Outside of customer service, chatbots can help improve customer engagement by improving certain onboarding processes. To illustrate, imagine you’re on Messenger when you’re friend sends you a link to try out a new app. You have to click on that link, get transported to another website or app, and then sign up or create a new account to use that service. As you can see, there are a lot of steps that a user needs to take in order to ultimately sign up. While the number of steps increases, so does the level of friction for onboarding, which most likely will lead to potential users falling out of the pipeline. If a chatbot were present when your friend sent you that link, it could administer the onboarding process directly within Messenger and mitigate some of the friction. Some travel apps have already started experimenting with onboarding use cases with chatbots. In this post, Conversate, an AI startup, lists travel apps like Expedia, Hipmunk, and Kayak, that all use chatbots to various extents to start the onboarding process.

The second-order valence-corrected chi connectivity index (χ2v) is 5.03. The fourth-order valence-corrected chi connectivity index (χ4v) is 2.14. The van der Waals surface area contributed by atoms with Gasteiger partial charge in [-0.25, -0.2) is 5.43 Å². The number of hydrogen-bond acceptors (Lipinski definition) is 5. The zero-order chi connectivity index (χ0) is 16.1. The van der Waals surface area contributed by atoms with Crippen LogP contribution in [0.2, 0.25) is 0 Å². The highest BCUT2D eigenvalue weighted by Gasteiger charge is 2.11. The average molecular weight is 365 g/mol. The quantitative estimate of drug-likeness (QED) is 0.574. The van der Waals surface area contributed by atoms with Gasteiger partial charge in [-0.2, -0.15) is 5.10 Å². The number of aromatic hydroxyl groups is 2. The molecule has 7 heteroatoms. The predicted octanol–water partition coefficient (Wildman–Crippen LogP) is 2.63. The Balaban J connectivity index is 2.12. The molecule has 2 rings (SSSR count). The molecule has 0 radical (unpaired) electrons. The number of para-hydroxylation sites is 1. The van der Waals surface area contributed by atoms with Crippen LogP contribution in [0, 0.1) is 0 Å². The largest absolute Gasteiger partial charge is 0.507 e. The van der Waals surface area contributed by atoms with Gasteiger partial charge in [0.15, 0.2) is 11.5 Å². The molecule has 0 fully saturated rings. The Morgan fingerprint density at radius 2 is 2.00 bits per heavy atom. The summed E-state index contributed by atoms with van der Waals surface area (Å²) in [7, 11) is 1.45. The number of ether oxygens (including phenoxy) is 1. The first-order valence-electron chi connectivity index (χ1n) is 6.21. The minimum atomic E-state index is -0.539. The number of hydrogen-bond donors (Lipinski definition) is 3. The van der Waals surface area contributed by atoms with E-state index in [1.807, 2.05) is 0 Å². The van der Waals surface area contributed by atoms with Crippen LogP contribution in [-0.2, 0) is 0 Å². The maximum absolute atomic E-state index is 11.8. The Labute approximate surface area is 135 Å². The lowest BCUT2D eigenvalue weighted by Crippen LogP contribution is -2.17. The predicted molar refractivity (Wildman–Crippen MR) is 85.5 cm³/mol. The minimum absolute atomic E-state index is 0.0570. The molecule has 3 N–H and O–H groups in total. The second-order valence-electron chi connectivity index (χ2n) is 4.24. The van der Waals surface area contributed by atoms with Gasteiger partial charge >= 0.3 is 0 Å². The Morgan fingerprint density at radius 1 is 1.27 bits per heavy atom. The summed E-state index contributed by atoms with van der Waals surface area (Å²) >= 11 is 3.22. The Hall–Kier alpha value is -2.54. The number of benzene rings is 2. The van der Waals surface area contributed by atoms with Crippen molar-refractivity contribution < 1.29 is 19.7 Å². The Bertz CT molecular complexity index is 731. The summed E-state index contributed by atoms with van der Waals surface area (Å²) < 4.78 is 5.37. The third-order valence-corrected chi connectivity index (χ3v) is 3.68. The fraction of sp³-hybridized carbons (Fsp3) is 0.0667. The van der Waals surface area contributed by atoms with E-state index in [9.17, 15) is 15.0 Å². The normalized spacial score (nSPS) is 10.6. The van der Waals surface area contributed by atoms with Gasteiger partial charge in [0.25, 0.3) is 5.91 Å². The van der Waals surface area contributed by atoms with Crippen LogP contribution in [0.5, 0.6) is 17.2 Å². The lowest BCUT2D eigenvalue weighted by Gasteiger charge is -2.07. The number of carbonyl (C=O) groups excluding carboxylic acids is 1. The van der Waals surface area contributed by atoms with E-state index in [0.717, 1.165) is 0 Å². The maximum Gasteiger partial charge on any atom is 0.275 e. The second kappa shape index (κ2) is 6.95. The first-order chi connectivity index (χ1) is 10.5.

Chatbots Providing Customized User Experiences
This use case is usually observed in technology companies, where their core product offering is some sort of software. There have been massive improvements in the areas of artificial intelligence, machine learning, and natural language processing that allow companies to learn more about their users and provide them with new ways of interacting with applications. One of the conversational interfaces that companies have started to integrate into their software this year are chatbots.
At this year’s Google I/O conference, the company unveiled its new messaging app called Allo. On the surface, it looked similar to other group messaging apps like WhatsApp and Facebook Messenger. It allows you to chat, share pictures, and (most importantly) send emojis. However, what distinguishes Allo from most other messaging apps is Google Assistant, Google’s chatbot that’s integrated into Allo. Google Assistant is part of the conversation, and whenever a user asks it for something, it can use contextual clues to answer requests. For example, it can help suggest nearby restaurants and movies based on the group’s conversation. It’s able to provide customized information through its powerful search engine.